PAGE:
More people are being sent to prison in England and Wales every year than anywhere else in western Europe, figures branded as “shameful” have suggested.
The rate of people being sent to prison in England and Wales is around twice as high as Germany and roughly three times that of Italy and Spain, the Prison Reform Trust found.
This amounted to more than 140,000 admissions into prison in England and Wales in 2017, the most recent year data is available for.
The trust’s analysis suggests there are nearly 240 prison admissions for every 100,000 people in the England and Wales each year.
It blamed an “addiction to imprisonment”, marked by the overuse of short prison sentences and growing use of long terms, and botched probation reforms.
Planned measures to limit the use of short sentences and correcting failed reforms to probation are both steps in the right direction. But our shamefully high prison population rates won’t be solved by these alone — a public debate about how we punish the most serious crime is overdue
The trust’s analysis, which used the latest available Council of Europe annual penal statistics, also showed:
– At more than at 82,400, the prison population in England and Wales is nearly 70% higher than three decades ago.
– Each year England and Wales had over 40,000 more admissions to prison than Germany, which has a significantly larger national population.
– Scotland had the highest prison population rate per head, with 150 people held in prison for every 100,000 of the population, while England and Wales have 139 and Northern Ireland 76.
– More than two-thirds (81 out of 120) of prisons in England and Wales were overcrowded.
The trust’s director, Peter Dawson, said: “These figures show the scale of the challenge that we face in breaking our addiction to imprisonment.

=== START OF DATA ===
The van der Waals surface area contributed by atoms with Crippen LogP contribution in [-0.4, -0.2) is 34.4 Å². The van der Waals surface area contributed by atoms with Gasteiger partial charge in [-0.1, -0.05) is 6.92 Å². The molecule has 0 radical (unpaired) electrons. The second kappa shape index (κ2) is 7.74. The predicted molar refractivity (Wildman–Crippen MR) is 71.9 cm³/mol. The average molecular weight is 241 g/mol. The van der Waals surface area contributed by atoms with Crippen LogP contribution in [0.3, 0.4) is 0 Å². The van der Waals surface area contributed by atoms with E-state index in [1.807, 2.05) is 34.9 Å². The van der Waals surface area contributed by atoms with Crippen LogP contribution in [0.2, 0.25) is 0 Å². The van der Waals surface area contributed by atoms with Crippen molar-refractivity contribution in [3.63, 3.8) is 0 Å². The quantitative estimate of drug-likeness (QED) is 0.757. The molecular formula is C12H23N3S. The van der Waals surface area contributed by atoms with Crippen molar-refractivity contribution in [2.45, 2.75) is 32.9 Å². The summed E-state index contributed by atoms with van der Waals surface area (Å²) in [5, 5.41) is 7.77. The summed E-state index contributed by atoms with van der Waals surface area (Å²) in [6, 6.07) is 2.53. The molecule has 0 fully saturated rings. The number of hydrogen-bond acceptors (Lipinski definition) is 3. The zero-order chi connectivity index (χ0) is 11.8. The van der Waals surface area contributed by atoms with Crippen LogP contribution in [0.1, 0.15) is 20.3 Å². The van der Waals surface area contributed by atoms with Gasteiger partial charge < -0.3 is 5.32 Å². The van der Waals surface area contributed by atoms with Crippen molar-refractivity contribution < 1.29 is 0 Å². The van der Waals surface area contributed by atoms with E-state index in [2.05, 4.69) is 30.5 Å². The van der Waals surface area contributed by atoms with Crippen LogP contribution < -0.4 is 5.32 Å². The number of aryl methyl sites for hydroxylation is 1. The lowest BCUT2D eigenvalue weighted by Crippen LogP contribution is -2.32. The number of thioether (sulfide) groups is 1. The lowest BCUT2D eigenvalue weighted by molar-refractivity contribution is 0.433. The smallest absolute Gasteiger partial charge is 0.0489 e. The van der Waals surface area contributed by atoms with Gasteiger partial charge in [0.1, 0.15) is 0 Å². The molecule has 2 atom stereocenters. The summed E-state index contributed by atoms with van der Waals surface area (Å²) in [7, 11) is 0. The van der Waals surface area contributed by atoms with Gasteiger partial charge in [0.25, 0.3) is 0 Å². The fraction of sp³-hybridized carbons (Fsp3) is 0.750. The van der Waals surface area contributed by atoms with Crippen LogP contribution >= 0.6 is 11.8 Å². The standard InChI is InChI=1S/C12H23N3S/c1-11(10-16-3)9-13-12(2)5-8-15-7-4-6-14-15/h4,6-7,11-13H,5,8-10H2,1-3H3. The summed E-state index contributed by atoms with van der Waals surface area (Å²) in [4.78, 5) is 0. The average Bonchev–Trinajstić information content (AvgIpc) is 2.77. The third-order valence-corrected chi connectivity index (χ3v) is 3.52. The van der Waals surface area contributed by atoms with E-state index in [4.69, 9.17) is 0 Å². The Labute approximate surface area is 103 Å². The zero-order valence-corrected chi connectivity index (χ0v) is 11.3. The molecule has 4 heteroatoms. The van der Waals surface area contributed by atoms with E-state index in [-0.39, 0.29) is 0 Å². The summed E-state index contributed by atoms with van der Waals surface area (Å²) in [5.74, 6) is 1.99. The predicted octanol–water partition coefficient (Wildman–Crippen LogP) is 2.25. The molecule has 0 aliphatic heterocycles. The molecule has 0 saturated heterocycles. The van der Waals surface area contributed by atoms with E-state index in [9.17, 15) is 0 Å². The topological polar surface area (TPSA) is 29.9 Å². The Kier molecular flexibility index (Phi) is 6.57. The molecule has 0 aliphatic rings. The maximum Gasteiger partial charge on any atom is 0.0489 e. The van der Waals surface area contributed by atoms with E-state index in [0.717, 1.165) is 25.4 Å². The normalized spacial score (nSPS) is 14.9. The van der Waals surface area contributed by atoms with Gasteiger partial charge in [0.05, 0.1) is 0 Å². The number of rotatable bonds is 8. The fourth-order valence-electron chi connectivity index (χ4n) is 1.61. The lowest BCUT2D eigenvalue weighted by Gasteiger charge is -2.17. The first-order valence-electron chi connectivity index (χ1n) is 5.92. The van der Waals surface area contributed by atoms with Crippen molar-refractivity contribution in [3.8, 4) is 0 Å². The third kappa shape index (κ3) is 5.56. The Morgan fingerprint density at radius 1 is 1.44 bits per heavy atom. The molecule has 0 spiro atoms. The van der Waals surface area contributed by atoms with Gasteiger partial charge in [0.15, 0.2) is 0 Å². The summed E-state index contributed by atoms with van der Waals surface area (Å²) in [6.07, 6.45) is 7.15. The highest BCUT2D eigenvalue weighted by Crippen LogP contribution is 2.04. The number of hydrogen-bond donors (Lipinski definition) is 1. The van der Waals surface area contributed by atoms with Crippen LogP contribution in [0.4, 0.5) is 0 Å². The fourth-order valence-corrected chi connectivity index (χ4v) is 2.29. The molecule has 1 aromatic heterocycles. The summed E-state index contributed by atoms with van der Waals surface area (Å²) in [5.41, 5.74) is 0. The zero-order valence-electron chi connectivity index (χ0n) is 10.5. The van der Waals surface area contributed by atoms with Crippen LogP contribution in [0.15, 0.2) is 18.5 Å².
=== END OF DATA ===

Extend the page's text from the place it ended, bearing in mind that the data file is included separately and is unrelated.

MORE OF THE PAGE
“Planned measures to limit the use of short sentences and correcting failed reforms to probation are both steps in the right direction.
“But our shamefully high prison population rates won’t be solved by these alone — a public debate about how we punish the most serious crime is overdue.”
The trust’s report says almost half (46%) of people sentenced to prison in England and Wales in 2018 were sentenced to serve six months or less.
Meanwhile, more than two-and-a-half times as many people were sentenced to 10 years or more in 2018 than in 2006, despite levels of serious crime being “substantially” lower.
England and Wales also have the highest number of indeterminate prisoners (9,441) in western Europe, the report says.
The figure is so high it is said to be more than Germany, Russia, Italy, Poland, Netherlands and Scandinavia combined.
The report also found more than 7,000 people are currently in prison as a result of being recalled from licence, compared to around 150 in 1995.
Justice Secretary David Gauke is considering whether to follow Scotland’s lead in adopting a presumption against short sentences in England and Wales.
He told the Commons earlier this month that it is already the case that custodial measures are something “that should only be pursued as a last resort”, but said his department is “seeing if we can go further than that”.
He added that he hopes to expand on his proposals “in the very near future”.
The Government announced earlier this year that supervision of all offenders in England and Wales was being brought back in-house after a failed attempt to part-privatise probation services.
The overhaul, introduced in 2014 under then justice secretary Chris Grayling, was designed to drive down re-offending but was heavily criticised by MPs and regulators.